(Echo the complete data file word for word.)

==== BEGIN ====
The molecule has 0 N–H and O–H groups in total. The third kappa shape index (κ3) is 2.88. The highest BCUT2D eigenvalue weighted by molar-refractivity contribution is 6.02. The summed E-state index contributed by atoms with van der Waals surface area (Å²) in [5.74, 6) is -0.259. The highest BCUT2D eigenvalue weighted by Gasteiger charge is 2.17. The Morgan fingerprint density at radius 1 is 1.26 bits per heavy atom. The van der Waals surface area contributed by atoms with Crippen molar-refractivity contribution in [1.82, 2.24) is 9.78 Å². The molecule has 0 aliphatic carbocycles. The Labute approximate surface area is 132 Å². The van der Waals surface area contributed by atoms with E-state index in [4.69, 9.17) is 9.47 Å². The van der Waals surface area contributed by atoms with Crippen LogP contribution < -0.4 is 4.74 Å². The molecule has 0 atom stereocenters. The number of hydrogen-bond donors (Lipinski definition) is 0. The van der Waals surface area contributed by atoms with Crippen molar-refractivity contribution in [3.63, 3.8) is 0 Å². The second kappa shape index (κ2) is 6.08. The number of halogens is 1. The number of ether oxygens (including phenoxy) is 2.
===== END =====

The molecule has 0 N–H and O–H groups in total. The third kappa shape index (κ3) is 2.88. The highest BCUT2D eigenvalue weighted by molar-refractivity contribution is 6.02. The summed E-state index contributed by atoms with van der Waals surface area (Å²) in [5.74, 6) is -0.259. The highest BCUT2D eigenvalue weighted by Gasteiger charge is 2.17. The Morgan fingerprint density at radius 1 is 1.26 bits per heavy atom. The van der Waals surface area contributed by atoms with Crippen molar-refractivity contribution in [1.82, 2.24) is 9.78 Å². The molecule has 0 aliphatic carbocycles. The Labute approximate surface area is 132 Å². The van der Waals surface area contributed by atoms with E-state index in [4.69, 9.17) is 9.47 Å². The van der Waals surface area contributed by atoms with Crippen LogP contribution < -0.4 is 4.74 Å². The molecule has 0 atom stereocenters. The number of hydrogen-bond donors (Lipinski definition) is 0. The van der Waals surface area contributed by atoms with Crippen molar-refractivity contribution in [3.63, 3.8) is 0 Å². The second kappa shape index (κ2) is 6.08. The number of halogens is 1. The number of ether oxygens (including phenoxy) is 2.